Every culture practices some form of cruelty toward its elders. In ancient Japan, old people were allegedly taken to the mountains and left to die. Here in America, we put them in movies like “Book Club.”
This feeble excuse for a comedy made me angry, and if you have any cherished cinematic feelings for the quartet of actresses at its center, you may feel angry, too. Diane Keaton, Jane Fonda, Candice Bergen, and Mary Steenburgen have almost two centuries of collective onscreen experience, often in groundbreaking roles. They’ve been nominated for a total of 13 Academy Awards and have won four (and that’s not even counting Bergen’s seven Emmy nominations and five wins for “Murphy Brown”). They deserve better. We deserve better.
But apparently the best Hollywood can do for legendary actresses who’ve had the temerity to grow older is an inane romantic comedy written at the level of a greeting card. The hook of “Book Club” is toothlessly “naughty” — four long-time best friends read “Fifty Shades of Grey” for their reading group and find their love lives perking up — but it also doesn’t make much sense. Why would a book club that we’re told began in the 1970s with Erica Jong’s rip-roaring “Fear of Flying” find anything of either sexual or literary value in E.L. James’s dreadful S&M-lite bestseller?
To be fair, the book is barely mentioned after the setup, and the focus shifts to the characters’ romantic travails and the gluey life lessons to be learned from them. Vivian (Fonda) is a businesswoman hotelier whose lifelong commitment to avoiding commitment takes a knock with the reappearance of a rascally old flame (Don Johnson in a porkpie hat). Diane (Keaton) is a widow with over-protective grown daughters (Alicia Silverstone and Katie Aselton) and a potential new lover in airline pilot Andy Garcia. Sharon (Bergen) is a prim divorced judge dipping her toe in the senior online dating pool. Carol (Steenburgen) has a loving but sexually DOA marriage with husband Craig T. Nelson.
These all represent actual issues affecting actual humans, and there’s certainly a movie to be made about love and sex and the whole damn thing as experienced by people in the later decades of their lives. That movie is called “I’ll See You in My Dreams,” it stars Blythe Danner, and it played the art-house circuit in 2015. “Book Club” is the major-studio equivalent, and the fact that it will screen in about 100 times more theaters than “Dreams” is further cause for chagrin.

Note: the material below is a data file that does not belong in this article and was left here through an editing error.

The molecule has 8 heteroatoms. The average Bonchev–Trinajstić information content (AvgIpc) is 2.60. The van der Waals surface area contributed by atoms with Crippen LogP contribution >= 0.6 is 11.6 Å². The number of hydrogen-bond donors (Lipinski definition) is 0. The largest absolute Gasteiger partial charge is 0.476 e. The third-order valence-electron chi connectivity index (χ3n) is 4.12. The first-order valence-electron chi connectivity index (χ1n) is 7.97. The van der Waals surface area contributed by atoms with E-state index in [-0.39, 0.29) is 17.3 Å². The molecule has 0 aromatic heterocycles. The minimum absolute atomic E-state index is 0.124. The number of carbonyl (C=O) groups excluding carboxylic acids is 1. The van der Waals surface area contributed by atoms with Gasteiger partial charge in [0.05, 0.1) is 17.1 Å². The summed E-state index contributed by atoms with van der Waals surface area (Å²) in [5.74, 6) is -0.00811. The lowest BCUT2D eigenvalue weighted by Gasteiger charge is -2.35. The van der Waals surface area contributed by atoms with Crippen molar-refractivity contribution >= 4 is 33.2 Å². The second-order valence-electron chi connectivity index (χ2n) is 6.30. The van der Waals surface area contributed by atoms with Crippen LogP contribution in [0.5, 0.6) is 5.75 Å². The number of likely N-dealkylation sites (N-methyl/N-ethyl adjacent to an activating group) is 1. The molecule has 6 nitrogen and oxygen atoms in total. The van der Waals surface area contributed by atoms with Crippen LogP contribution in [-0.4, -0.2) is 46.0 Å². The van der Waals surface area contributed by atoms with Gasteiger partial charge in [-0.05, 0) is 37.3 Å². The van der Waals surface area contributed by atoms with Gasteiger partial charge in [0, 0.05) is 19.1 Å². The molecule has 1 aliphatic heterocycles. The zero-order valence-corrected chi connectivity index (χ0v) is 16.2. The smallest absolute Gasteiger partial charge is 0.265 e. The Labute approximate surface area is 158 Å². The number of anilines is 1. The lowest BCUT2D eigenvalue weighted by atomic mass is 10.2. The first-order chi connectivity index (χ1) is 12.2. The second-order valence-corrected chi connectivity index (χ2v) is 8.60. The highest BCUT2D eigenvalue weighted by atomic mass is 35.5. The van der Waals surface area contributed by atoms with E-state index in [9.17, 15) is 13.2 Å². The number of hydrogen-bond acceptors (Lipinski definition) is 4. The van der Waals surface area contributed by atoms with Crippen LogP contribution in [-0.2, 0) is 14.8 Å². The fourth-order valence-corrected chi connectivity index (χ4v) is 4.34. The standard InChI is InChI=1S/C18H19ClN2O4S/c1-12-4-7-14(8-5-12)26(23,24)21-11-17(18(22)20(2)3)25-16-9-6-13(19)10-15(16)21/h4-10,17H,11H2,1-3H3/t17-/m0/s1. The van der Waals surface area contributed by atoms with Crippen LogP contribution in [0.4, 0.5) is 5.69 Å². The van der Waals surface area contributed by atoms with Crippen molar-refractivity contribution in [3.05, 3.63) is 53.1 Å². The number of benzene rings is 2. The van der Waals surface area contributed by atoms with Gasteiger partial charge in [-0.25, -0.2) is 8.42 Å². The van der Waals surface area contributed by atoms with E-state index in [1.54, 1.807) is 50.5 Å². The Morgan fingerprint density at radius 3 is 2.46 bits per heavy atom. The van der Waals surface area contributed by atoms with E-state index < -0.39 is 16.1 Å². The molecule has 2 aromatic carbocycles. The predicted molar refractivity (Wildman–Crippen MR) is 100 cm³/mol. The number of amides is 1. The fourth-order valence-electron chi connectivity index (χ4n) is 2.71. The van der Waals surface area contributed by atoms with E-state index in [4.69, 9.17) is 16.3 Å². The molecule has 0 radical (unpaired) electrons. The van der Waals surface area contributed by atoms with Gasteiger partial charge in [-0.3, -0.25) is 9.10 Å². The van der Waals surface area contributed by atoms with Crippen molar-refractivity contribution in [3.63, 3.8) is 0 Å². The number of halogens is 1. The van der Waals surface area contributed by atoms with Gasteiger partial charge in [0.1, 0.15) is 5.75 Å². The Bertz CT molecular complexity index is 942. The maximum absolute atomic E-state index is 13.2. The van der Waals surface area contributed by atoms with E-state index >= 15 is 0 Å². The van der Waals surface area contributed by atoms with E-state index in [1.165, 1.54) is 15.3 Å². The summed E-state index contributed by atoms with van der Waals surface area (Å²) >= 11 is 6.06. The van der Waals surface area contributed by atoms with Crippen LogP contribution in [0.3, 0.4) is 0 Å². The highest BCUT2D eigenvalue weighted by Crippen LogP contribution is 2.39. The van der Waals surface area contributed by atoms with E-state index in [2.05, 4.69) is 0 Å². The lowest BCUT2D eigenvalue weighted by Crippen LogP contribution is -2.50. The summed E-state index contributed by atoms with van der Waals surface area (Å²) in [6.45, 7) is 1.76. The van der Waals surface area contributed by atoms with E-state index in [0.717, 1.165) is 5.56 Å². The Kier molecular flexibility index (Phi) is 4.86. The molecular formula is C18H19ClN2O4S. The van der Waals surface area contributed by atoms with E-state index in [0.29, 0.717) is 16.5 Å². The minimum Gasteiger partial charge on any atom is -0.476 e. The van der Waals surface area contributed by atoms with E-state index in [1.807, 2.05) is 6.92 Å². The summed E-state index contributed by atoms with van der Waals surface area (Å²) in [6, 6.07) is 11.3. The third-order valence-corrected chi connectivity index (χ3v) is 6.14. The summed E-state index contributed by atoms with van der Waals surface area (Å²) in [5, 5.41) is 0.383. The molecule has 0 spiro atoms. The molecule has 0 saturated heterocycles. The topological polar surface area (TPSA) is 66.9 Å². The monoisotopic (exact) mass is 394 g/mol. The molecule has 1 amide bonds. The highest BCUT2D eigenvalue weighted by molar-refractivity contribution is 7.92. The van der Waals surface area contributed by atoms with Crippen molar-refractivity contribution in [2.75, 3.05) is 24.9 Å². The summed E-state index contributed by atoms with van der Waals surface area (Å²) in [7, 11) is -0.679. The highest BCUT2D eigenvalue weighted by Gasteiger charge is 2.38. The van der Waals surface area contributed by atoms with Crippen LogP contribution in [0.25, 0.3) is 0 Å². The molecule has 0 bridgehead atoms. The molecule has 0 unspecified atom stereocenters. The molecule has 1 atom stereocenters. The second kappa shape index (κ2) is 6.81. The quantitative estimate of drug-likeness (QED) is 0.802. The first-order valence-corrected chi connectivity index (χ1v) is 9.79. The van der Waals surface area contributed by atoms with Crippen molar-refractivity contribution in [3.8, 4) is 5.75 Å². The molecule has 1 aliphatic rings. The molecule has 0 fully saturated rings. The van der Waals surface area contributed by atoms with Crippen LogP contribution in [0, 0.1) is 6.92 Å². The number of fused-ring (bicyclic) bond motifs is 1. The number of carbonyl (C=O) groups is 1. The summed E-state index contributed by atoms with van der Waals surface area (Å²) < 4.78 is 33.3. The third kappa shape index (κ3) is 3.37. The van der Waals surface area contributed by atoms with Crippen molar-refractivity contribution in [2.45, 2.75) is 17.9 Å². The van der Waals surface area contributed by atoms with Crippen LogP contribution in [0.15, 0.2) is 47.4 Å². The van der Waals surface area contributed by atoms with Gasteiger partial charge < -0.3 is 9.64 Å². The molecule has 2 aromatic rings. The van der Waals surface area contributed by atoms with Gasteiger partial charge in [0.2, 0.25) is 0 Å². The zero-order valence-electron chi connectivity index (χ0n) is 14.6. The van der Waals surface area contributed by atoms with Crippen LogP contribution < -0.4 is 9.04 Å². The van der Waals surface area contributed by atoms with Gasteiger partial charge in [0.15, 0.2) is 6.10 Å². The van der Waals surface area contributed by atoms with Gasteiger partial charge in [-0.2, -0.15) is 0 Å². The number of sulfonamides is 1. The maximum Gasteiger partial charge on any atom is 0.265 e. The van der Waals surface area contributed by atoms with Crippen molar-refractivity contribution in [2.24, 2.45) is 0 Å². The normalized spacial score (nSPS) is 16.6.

The heroines, we’re told, have broken down social barriers and/or lived intelligently and well. So why does the script treat them like vaguely brain-damaged children? Vivian goes splashing in a fountain with Johnson’s ruddy-faced old roué, and it feels like a dress-up version of what Fonda was doing a half century ago in “Barefoot in the Park.” We’re meant to laugh uproariously when Carol slips Viagra into her husband’s wine and merry erectile embarrassment ensues; he looks like he’s considering divorce and I’m with him.
Toward the end, “Book Club” turns up the piano-bar score and lets the characters lecture each other and us about What They’ve Learned. The script by Erin Simms and first-time director Bill Holderman leans on easy laughs, superficial homilies, and generic upscale décor, and there isn’t a genuine moment in it.
I’m sorry, there’s one: the scene in which Diane tells her pilot lover about her first kiss, at a middle-school dance, and Keaton’s moony presence, her ability to be both in the moment and slightly off its center, brings “Book Club” to sudden, lovely life. Bergen, too, has brief sequences where you realize how sorely her brainy tartness is missed. Note to Hollywood: Give Candice Bergen her own movie, and make it one that’s worthy of her. I dare you.
Fonda and Steenburgen never transcend the plastic sitcom shallowness of their roles, sad to say, and it’s distressing to think that many younger viewers will be coming to all four actresses for the first time here. I direct them, instead, to Fonda in “Klute” and “They Shoot Horses, Don’t They?,” to Keaton in “Annie Hall” and “Reds,” to Bergen in “Carnal Knowledge” and “Murphy Brown,” and to Steenburgen in “Melvin and Howard” and “Cross Creek.” I direct you all away from “Book Club.”
Directed by Bill Holderman. Written by Holderman and Erin Simms. Starring Jane Fonda, Diane Keaton. Candice Bergen, Mary Steenburgen, Don Johnson, Andy Garcia, Craig T. Nelson. At Boston Common, Fenway, suburbs. 97 minutes. PG-13 (sex-related material throughout, language)Ty Burr can be reached at email@example.com. Follow him on Twitter @tyburr.